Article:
I consider myself to be something of a connoisseur of band promo photos. More specifically, as an inveterate list-maker, I’ve spent a lot of time enumerating the ways a band can take a necessary evil like a promo photo (superfluous in theory; it’s supposed to be about the music, right?) and make me, like, never want to go see them.
The absolute worst—more odious than the fish-eye shots where at least one band member seemingly cups the shot in an outstretched hand, more odious than the goofy ska bands in their porkpie hats and the Dead Boys redux-type bands displaying their tattoos to such magnificent advantage, more odious than even these are the photos in which the band members—assembled for the express purpose of a glamor shot—act as disinterested as possible and stare (artfully? meaningfully? symbolically?) off in four or five different directions. Dude, you’re supposed to be selling me on your band, not making me hate you sound unheard!
Now look at this photo of the B-Side Players. Pleasant smiles, good posture, and they’re all looking directly into the lens. I mean look at them. Don’t they look genuinely unaffected? Don’t they just look like they’re digging the hell out of being the B-Side Players? And don’t you want to run right out and see them?
There’s something so disingenuous about their photo, you could easily assume they were just a decent, gung-ho party band. You might not guess that almost every song on their 1999 album Culture of Resistance is pointedly political, covering topics from Brazilian famine to the Zapatistas, to Mumia Abu Jamal, for whom every soap-dodging cruster from Teaneck to Telegraph has a patch sewn into his jacket, and about whom, it seems, the same punks often know very little.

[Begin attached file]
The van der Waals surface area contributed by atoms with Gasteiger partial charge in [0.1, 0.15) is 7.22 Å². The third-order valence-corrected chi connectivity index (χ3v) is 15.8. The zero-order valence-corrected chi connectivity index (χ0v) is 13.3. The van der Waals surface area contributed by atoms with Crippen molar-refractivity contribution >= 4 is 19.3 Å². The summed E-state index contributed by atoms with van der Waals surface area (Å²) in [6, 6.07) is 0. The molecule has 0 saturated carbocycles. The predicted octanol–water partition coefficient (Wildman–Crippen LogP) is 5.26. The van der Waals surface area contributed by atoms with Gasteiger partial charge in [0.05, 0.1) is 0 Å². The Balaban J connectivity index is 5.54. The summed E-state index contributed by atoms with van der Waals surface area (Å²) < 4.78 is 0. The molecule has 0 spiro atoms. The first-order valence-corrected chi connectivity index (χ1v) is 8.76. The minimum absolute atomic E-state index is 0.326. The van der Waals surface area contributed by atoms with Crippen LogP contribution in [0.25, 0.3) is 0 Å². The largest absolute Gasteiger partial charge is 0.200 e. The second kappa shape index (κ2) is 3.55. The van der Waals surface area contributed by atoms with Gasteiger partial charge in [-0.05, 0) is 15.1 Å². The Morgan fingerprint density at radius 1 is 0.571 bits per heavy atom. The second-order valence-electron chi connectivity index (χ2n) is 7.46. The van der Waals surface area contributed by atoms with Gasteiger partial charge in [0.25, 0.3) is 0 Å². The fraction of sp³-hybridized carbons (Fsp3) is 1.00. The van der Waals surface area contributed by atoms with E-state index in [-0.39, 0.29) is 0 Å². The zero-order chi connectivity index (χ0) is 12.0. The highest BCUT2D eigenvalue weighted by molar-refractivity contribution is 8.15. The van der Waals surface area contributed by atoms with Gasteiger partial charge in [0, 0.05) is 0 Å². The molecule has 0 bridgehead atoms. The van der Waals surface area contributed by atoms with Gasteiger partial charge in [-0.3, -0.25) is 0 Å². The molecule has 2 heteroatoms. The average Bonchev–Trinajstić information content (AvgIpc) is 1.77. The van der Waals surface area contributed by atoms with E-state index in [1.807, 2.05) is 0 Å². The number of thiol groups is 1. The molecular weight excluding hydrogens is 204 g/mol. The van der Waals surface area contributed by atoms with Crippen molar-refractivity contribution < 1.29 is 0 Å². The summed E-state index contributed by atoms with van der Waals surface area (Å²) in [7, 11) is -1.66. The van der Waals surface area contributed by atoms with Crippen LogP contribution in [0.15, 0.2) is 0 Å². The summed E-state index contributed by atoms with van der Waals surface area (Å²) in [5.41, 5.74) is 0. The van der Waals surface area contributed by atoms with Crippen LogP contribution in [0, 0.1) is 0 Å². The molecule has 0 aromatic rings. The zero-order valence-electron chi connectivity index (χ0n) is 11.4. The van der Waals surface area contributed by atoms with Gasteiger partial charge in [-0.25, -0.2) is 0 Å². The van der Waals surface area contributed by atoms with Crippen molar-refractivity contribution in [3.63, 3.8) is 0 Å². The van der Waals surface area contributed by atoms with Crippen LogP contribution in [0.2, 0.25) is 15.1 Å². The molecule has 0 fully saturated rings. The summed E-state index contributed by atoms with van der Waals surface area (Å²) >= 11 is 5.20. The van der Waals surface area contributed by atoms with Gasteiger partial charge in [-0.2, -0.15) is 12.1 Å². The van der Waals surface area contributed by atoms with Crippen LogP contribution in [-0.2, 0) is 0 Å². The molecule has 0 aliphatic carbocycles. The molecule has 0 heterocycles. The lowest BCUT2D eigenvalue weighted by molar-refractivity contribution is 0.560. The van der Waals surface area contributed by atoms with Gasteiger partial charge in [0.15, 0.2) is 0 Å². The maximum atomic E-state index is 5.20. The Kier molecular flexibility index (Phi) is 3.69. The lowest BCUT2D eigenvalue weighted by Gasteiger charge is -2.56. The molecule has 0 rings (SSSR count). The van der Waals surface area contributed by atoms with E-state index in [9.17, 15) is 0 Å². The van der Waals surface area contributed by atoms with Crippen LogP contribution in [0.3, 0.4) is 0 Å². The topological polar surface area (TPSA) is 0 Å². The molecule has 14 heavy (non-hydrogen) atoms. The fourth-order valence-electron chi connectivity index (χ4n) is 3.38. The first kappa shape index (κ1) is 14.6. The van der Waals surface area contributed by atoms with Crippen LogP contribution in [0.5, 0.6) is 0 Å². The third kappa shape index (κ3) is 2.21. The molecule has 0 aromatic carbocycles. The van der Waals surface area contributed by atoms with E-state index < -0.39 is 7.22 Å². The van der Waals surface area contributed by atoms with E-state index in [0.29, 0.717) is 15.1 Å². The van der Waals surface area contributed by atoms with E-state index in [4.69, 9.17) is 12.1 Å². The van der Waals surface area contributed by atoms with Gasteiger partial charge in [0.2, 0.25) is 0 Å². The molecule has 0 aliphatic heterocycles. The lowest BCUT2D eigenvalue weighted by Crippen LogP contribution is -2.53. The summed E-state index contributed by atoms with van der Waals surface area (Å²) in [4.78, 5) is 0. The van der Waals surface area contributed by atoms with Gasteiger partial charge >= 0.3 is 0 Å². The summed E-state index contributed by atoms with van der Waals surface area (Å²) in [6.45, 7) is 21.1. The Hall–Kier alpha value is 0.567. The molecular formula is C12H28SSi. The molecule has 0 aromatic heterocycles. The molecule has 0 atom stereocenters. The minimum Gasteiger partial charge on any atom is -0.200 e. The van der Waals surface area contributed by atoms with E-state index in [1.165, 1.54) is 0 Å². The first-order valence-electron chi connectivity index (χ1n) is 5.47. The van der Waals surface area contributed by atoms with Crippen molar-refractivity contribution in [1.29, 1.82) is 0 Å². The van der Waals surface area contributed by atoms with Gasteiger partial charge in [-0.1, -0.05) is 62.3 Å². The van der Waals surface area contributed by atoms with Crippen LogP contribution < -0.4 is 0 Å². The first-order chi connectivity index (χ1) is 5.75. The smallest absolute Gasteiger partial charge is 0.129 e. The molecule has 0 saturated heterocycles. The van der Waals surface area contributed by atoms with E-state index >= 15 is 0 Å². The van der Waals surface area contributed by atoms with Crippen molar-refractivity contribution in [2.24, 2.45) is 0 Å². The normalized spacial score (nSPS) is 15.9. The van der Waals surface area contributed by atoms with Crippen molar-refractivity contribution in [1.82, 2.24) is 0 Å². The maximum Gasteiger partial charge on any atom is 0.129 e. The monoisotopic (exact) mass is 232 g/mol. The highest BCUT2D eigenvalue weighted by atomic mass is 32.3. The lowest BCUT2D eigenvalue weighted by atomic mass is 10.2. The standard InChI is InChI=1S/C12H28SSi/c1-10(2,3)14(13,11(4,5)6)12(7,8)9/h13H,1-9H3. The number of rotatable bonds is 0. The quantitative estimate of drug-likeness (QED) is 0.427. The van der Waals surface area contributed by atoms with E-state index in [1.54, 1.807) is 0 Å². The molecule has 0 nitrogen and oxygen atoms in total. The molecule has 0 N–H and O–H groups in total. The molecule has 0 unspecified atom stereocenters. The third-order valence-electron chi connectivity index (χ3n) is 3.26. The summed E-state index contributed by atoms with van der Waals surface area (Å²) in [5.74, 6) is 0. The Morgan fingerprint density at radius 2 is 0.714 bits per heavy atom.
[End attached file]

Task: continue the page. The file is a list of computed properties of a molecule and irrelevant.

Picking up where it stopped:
But even if you knew about the topical beef of the B-Side Players, you’d never guess how effortlessly they weave these topics into the alloy of salsa, funk, reggae, frenetic Cubano, you name it. They make it seem easy and fun, never forced—just like the band photo would suggest. Even tracks like “Mouse Marathon,” where the instrumentation merely percolates in the background while “propeller of vocal truth” Karlos Paez drops some pretty intense science, have an appealingly inclusive quality about them.
And, come on, there’s nine of them up there squeezing those beats, including three or four percussionists. That’s a lot of distinct musical personalities in one confederation. Members of the B-Side Players hail from hometowns up and down the West Coast, and among their individual credentials are things like choir training, Mexican church music, classical music studies and lengthy hitches in straight African rhythm ensembles. And they all love jazz. In fact, the band suggested in an interview last year that you could strip down to any four of them and still have a first-rate jazz ensemble.
Twice that plus one and there’s no stopping them. The B-Side Players are digging it.
The B-Side Players play the Ritz this Friday, Feb. 4 at 10 p.m. Cover $5 advance, $6 at the door.